SP-Cong Alliance Was Electoral Opportunism, Lacked Any Real Connect in UP
Defined by its catchy slogan 'UP ko yeh sath pasand hai', the SP-Congress alliance was a deal which emerged not from any actual synthesis between the political workers on the ground, but sheer electoral opportunism conceived at the highest level of the two parties.
File photo of Uttar Pradesh CM and SP national president Akhilesh Yadav (left) and Congress leader Rahul Gandhi. (Photo: Network18)
Lucknow: Elections in Uttar Pradesh are now over. BJP came out with flying colours, with a majority not even imagined by many of its top strategists. But while BJP dominated the electoral battle, the narrative would be incomplete without talking about the losers, in this case the Samajwadi Party-Congress alliance.
Till recently, the alliance was being described as the biggest and most crucial political move this season.
Defined by its catchy slogan 'UP ko yeh sath pasand hai', it was a deal which emerged not from any actual synthesis between the political workers on the ground, but sheer electoral opportunism conceived at the highest level of the two parties.
This was exposed by the manner in which the alliance was rejected by people of Uttar Pradesh.
The question which arose then and is more important now is this: why was Akhilesh so eager for the alliance, despite opposition from party patriarch and his father Mulayam Singh Yadav? SP Sources say that sometime around September 2016, battered by an internal feud within the party, Akhilesh and his closest political advisor, uncle and Rajya Sabha MP Ram Gopal Yadav, started considering the idea of having an alliance which could ensure a second term in power for the then chief minister. Senior leaders within the party, who were also worst critics of Akhilesh, got the sense of these intentions which brought the situation to a head.
By Mid- December 2016, as the power struggle within the SP intensified, there was no doubt left that Akhilesh was not just planning a coup against his own father and uncle, but also warming up to the idea of a pre-poll alliance with 'secular' parties including the Congress and the RLD.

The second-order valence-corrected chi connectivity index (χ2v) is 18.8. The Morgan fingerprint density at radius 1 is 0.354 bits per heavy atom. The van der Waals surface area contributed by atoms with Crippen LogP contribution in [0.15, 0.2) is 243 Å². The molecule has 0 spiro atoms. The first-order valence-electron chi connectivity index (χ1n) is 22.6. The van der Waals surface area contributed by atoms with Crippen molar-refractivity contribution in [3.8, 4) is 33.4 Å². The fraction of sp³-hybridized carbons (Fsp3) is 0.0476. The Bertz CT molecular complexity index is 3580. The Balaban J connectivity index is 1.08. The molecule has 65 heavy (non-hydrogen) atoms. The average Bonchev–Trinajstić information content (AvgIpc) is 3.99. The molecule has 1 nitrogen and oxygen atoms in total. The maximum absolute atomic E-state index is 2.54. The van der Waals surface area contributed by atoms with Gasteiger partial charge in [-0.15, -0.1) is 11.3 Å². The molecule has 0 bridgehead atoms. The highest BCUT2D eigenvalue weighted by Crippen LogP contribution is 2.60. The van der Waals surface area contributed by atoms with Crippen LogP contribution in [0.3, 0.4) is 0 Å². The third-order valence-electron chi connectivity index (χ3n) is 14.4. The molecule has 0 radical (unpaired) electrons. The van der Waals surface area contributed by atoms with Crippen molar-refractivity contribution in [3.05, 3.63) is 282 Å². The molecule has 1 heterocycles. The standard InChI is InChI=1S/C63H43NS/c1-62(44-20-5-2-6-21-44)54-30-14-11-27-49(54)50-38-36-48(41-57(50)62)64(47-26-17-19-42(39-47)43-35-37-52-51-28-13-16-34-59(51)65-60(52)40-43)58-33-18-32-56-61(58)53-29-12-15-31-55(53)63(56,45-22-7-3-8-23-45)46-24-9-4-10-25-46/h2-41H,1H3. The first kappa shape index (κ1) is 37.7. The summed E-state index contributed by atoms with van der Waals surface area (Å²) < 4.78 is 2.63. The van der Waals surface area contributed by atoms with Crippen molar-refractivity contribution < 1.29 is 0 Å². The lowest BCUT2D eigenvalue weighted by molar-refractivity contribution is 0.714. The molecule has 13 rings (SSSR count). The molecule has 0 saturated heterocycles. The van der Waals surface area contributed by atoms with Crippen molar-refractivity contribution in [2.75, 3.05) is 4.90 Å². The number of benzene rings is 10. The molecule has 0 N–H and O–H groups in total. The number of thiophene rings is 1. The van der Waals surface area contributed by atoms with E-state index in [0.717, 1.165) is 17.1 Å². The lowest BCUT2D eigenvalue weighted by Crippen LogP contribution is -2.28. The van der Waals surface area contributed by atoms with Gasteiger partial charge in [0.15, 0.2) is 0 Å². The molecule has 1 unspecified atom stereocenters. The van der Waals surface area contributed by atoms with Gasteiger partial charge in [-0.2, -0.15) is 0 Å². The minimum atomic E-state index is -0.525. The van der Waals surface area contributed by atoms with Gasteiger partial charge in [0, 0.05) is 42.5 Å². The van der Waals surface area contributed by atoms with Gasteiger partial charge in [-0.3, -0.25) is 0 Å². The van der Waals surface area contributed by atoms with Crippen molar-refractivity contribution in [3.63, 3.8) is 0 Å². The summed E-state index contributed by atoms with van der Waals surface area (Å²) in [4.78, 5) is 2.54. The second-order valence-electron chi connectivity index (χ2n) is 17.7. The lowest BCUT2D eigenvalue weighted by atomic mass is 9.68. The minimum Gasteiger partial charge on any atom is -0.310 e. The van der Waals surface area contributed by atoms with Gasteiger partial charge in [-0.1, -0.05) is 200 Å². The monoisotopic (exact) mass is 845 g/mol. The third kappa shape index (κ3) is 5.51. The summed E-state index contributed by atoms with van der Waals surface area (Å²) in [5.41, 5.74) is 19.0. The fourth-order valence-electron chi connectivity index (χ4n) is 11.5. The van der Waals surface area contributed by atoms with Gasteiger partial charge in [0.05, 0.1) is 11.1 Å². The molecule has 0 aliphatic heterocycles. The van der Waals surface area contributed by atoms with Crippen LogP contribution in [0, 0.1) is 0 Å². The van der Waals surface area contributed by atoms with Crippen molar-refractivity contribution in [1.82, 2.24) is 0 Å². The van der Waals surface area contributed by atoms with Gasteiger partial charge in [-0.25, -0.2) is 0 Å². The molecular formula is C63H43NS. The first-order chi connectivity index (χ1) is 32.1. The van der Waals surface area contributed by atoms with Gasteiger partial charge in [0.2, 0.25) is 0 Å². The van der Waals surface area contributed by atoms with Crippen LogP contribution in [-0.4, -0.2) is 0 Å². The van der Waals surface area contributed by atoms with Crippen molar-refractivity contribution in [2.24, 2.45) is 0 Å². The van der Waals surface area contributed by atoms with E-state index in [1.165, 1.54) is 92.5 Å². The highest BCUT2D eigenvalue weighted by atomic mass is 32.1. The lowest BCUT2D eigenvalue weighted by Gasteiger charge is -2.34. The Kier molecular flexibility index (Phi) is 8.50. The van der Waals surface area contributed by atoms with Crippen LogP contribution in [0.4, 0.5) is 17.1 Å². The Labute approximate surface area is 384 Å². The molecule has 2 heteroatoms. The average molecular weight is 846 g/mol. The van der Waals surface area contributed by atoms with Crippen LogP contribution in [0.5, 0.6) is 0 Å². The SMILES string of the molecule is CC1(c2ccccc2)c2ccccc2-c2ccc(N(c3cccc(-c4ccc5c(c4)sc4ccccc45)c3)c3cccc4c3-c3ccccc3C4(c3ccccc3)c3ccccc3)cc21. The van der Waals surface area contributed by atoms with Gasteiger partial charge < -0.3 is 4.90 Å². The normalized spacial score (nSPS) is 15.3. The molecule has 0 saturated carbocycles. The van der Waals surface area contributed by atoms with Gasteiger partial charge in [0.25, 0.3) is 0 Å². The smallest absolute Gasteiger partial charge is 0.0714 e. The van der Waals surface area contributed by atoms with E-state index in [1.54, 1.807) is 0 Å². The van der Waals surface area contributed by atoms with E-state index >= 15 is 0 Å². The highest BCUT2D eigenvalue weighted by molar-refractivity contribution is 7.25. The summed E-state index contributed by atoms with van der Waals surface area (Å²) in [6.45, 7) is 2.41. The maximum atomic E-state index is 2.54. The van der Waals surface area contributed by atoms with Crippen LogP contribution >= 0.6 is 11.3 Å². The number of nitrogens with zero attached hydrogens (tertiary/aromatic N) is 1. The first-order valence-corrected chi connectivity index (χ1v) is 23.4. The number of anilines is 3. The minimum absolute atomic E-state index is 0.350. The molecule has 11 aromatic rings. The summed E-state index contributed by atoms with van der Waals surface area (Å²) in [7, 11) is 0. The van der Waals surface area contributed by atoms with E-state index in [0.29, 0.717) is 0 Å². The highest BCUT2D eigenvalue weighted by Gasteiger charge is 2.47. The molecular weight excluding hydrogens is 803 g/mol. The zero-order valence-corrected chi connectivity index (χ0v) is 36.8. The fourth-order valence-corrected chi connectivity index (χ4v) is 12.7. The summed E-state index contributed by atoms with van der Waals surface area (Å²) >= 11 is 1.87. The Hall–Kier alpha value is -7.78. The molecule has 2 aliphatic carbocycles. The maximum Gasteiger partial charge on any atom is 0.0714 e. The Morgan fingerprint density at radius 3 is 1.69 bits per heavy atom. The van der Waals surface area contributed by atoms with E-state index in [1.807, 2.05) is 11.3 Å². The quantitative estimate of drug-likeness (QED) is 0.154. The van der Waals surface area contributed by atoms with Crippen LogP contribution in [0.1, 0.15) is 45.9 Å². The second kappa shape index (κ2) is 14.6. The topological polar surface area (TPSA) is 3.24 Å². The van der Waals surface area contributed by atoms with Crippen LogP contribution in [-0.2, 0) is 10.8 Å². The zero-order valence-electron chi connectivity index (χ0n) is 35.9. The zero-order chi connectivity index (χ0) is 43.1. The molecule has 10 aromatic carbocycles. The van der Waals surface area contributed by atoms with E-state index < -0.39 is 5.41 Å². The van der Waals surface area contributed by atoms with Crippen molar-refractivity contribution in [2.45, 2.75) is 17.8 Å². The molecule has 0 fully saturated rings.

Babbar, while talking to CNN-News18, even praised Samajwadi party. “SP is a secular party and all secular forces need to work together against the BJP,” he had said.
CNN-News18 first broke the news that the Congress and the SP had worked out an alliance in mid-December 2016. At this time, Akhilesh was working to get a firm grip on his party. Finally, on January 2nd, at a hurriedly called national convention of the SP Mulayam Singh was ousted from the post of national president and appointed Akhilesh as the new president of the party.
Days following the move saw hectic parleys for the execution of the alliance. What started with offer of just 75-80 seats to the Congress, soon rose up to more than 100 seats. This, for a party which till recently was seen as virtually non-existent in the political arena of Uttar Pradesh.
The obvious question here is why Akhilesh had been so benevolent? So liberal for the party which not only had no significant clout in UP but also had been one of the worst critics of the Samajwadi party and its politics for long.
Sources attribute it to Akhilesh's nervousness. Nervousness stemming from the fact that his own party was deeply divided. Some of Akhilesh's close associates have indicated that it was also partly because of his desire to script a new political narrative. A narrative which was defined by opposing the far bigger political threat, a new aggressive BJP under Prime Minister Narendra Modi and party president Amit Shah.
For the Congress, it was however a reason to smile. If sources are to be believed despite some serious efforts for political assertion in the state in the initial days of build up to the elections, Congress was always keen for an alliance. Many say the first choice was the BSP. But with BSP showing no interest, they shifted to the SP.
But despite the alliance being worked out and being projected as ‘secular’ to galvanise the minority vote bank, the cracks in it were clearly visible. With SP-Congress candidates locking horns against each other on 22 seats, including 4 in Amethi and Raebareli, there was no doubt that at the ground level, the alliance had failed to materialise.
While there was no clear reply despite repeated questions about longevity of the alliance, Rahul further embarrassed Akhilesh by giving a certificate of credibility to BSP and its president Mayawati.
“BSP and Mayawatiji's ideology is not a threat to the nation, like that of BJP and RSS,” Rahul had said.
Clearly, despite being on the same boat, SP and Congress seem to be testing different waters. Brought together only by their immediate concern to stop BJP from winning Uttar Pradesh.
It was this political opportunism, lack of any real inner connect and the fact that alliance only went on to help BJP by ensuring division of minority votes, that assisted BJP's spectacular success and near wipeout of the Congress and leaving the SP almost shattered. While Akhilesh's opponents in the SP have already started questioning the rationale behind the alliance, Akhilesh himself is not ready to call off the alliance.
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